Prince Metternich, the Austrian foreign minister and chancellor of the early 19th century, is reputed to have said that “the Balkans begin at the Landstrasse”, a road leading out of Vienna to the East. Seen from Vienna, the Balkans have always appeared to be very close, and their importance to the city continues to this day. Many people from the region have made Vienna their home, and firms headquartered here play a huge role in banking, retail and other sectors in the countries of the former Yugoslavia and Albania.
The 30 years since the fall of the Berlin Wall have been difficult for the Western Balkans. While many other CESEE countries have joined the EU and achieved respective levels of convergence with Western Europe, most of the Western Balkans has lagged behind. Only Croatia has joined the EU, and even that was nine years after the original CESEE accession wave. Meanwhile, per capita GDP convergence ranges from 20 per cent of the Austrian level in Kosovo to 36 per cent in Montenegro (the equivalent level for the Czech Republic, the CESEE frontrunner, is 71 per cent). And amid this difficult backdrop, several worrying challenges have either appeared or intensified in 2019.
First, EU accession prospects are fading. The EU Council decided not to open accession negotiations with North Macedonia and Albania earlier this year, despite a commission recommendation to do so. France and the Netherlands appeared particularly opposed. This has caused great disappointment in the Western Balkans, not least in North Macedonia, which recently concluded a historic name change in order to placate Greece. There is a risk if countries do not see a realistic route to membership, reform progress will suffer.
Second, some of the historic political tensions appear to be heating up. The possibility of a land swap between Serbia and Kosovo has increased political and security risks, and brought to the fore historical grievances on both sides. Leaders in both countries have indulged in irresponsible threats of military action. Meanwhile internal tensions in Bosnia and Herzegovina also provide cause for concern.
Third, regional economic growth appears to be slowing, not least in Serbia, which is by far the biggest economy in the Western Balkans. The Serbian economy grew by 4.3 per cent in 2018, but will only achieve a bit more than half of that this year. Domestic factors, not least shutdowns at the Fiat-Chrysler plant, are partly behind this. In addition, the 100 per cent tariffs imposed by Kosovo on Serbian exports, and the barrage of external headwinds from the US-China trade war and a possible recession in Germany, is likely to be having an impact.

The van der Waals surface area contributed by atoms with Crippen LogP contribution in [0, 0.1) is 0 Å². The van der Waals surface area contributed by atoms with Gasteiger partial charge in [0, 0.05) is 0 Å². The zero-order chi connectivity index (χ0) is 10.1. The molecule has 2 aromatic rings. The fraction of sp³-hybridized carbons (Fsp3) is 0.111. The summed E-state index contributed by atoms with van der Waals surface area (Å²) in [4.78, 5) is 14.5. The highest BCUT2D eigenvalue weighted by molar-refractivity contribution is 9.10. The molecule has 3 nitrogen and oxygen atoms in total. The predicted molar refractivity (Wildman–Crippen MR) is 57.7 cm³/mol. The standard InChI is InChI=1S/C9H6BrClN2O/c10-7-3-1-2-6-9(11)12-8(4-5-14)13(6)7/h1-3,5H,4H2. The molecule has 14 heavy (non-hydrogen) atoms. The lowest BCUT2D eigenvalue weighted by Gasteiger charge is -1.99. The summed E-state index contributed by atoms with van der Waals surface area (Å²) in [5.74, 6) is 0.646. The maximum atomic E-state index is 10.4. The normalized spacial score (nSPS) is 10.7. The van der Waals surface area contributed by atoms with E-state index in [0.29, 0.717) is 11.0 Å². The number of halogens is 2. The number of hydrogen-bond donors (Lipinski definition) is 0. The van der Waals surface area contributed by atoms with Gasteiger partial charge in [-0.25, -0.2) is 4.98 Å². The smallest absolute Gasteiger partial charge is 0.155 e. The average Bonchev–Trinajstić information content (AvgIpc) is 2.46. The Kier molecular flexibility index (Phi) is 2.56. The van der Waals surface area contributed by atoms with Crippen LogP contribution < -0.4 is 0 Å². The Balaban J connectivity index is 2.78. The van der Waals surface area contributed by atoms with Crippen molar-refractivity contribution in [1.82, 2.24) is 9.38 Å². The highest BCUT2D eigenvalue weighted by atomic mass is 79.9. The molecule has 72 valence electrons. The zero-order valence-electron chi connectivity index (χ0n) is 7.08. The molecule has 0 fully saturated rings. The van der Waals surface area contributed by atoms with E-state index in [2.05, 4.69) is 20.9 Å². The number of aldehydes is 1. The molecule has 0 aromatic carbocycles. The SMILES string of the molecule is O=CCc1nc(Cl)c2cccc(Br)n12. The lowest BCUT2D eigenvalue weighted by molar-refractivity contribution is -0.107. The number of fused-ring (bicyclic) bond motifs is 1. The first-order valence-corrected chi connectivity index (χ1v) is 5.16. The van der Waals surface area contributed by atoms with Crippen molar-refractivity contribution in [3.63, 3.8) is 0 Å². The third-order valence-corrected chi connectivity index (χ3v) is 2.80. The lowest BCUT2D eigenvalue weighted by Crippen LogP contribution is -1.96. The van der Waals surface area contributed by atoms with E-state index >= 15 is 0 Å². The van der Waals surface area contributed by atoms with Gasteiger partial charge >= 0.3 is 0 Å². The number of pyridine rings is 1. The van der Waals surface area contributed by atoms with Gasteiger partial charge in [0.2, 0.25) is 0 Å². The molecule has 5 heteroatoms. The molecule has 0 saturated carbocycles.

Fourth, the Western Balkans risks being sucked ever further into great power conflicts. Russia continues to meddle, but the real story is the arrival of China with its Belt and Road Initiative (BRI). The BRI could bring much needed infrastructure investment to the Western Balkans and improve connectivity, but also brings serious risks related to the environment, public procurement standards and unwelcome political influence from an EU perspective.
Unfortunately, it looks as if EU accession is still a long way off for the Western Balkans. However, considering the changing economic and political backdrop, it is important that Brussels, Berlin and Paris think about how to further support development and connectivity in the region in the meantime. Greater integration with the EU market, access to more parts of the EU budget, and a strong role from the EU in helping to solve political conflicts in the region would all help with this. Considering the importance of the Western Balkans for Austria, the government in Vienna should take a lead in pushing this at the EU level.